Aiming to promote responsible, sustainable and universally accessible tourism in the framework of the right of all persons to use their free time for leisure pursuits or travel with respect for the choices of society of all peoples, ([from Preamble of the Global Code of Ethics for Tourism][1])

I understand everyone has the mentioned right provided that they respect the decisions each society makes about its affairs.

So is it right? Can we say choices here means decisions?


Choices of society is a common UNESCO catchphrase meaning the distinct ways in which a nation chooses, more or less formally, to organize its social institutions: politics, economics, religion, education, marriage, and the like. It's a phrase which allows UNESCO to acknowledge and dignify the great differences between the many nations it represents.

Unrestricted gun ownership is a choice of society in the United States.

I suspect that the original form is French, choix de société—I see this phrase all over French political discourse. That's the sort of thing that is very difficult to translate into English.

  • "social choices" would be understood by default as individuals' choices with respect to their own societies and thus fails to capture the nuance that what is meant is the choices made by an entire society.

  • "a society's choices" does capture that nuance, but it falters when, as in the present instance, you have to speak of the different choices made by multiple societies: "societies' choices" suggests the kinds of choices which each society is constrained to make.

Consequently, UNESCO and its translators have elected to represent the French phrase in English with a calque, a word-for-word translation. You might think of it as a fixed phrase: choices-of-society, bearing a single signification. Within UNESCO, the collocation is familiar and transparent. But for readers outside the organization it is opaque; and its use leads to syntactically awkward constructions like that in your example, where English would ordinarily paraphrase.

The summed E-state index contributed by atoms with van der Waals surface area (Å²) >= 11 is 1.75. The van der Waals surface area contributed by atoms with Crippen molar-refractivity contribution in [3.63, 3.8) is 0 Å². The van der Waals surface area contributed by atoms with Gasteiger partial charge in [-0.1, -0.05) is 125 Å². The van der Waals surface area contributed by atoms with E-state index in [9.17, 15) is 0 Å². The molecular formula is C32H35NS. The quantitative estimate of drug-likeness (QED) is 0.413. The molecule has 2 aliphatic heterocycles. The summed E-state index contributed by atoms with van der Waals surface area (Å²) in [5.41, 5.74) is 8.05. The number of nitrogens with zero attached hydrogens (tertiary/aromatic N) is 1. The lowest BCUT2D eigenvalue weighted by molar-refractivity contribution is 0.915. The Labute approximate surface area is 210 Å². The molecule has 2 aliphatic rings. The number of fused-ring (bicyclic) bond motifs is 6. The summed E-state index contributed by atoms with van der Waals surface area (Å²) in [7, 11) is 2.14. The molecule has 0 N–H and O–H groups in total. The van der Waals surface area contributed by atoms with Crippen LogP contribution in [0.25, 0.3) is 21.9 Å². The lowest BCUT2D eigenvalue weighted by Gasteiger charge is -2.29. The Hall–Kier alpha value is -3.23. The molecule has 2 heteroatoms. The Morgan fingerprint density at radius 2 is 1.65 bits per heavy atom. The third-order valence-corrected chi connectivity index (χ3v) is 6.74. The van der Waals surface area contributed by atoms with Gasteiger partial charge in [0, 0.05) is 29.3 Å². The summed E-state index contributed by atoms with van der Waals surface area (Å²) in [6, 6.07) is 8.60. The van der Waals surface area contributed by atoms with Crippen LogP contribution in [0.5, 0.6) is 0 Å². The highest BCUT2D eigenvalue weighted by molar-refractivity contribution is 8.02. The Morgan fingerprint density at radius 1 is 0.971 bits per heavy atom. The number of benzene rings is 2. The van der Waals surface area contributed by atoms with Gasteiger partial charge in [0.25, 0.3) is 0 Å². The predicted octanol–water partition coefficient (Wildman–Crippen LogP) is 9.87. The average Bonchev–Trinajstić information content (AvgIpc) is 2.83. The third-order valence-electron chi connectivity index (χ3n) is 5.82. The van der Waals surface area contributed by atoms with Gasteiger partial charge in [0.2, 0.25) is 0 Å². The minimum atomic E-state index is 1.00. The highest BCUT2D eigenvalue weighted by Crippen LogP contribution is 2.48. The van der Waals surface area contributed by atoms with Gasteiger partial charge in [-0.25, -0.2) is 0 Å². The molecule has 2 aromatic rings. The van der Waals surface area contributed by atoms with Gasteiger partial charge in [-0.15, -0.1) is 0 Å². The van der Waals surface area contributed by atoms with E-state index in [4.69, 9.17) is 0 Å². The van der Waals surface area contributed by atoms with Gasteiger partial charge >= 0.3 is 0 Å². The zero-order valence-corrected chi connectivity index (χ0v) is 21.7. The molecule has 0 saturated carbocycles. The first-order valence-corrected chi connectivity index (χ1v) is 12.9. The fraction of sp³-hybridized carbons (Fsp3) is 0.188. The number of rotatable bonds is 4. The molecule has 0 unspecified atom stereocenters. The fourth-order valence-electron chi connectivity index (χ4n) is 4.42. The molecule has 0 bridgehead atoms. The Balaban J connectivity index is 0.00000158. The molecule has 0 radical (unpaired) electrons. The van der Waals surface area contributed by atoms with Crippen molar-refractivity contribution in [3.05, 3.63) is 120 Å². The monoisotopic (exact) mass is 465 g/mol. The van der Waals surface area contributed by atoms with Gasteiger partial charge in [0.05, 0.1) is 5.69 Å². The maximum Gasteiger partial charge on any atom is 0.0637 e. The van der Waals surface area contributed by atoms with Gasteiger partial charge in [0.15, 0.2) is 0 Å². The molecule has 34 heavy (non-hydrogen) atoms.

The long noun phrase you boldface may be paraphrased something like this

All persons have the right to use their free time for leisure pursuits or travel, provided that in the course of those activities they respect the choices-of-society which all peoples [that is, every nation] are entitled to make for themselves.


Yes you seem to have it right. That's a crappy sentence in that it uses a lot of words to be vague. But the implication is that 'society of all peoples' could 'choose' to constrain the pursuits and travel of individuals.

One could argue that this carefully does NOT give confer to any societal subset (a society NOT of ALL peoples) the right to make choices that restrict tourism. I'm sure that's not intended, but it's funny that it might thus be viewed as a loophole through which global tourism rights can trample the protests of any unwilling 'hosts'. And that kind of effect is a direct consequence of trying to sound sweeping and formal instead of just using clear language.


It looks as if they failed to edit something out; that is, it looks as if they were considering either "of society" or "of all peoples", and ended up leaving them both in.

That said, if they expect the travelers to "respect" those decisions, that's a responsibility, not a "right"—as it can restrict, not expand, their travel choices.

It may well be, however, that they didn't mean that the travelers need to respect those choices, but rather that those promoting the travel need to respect those choices. That is, the phrase beginning at "with respect to" might be meant to modify "to promote", rather than "to use".

I agree with etc that it is very poorly written.

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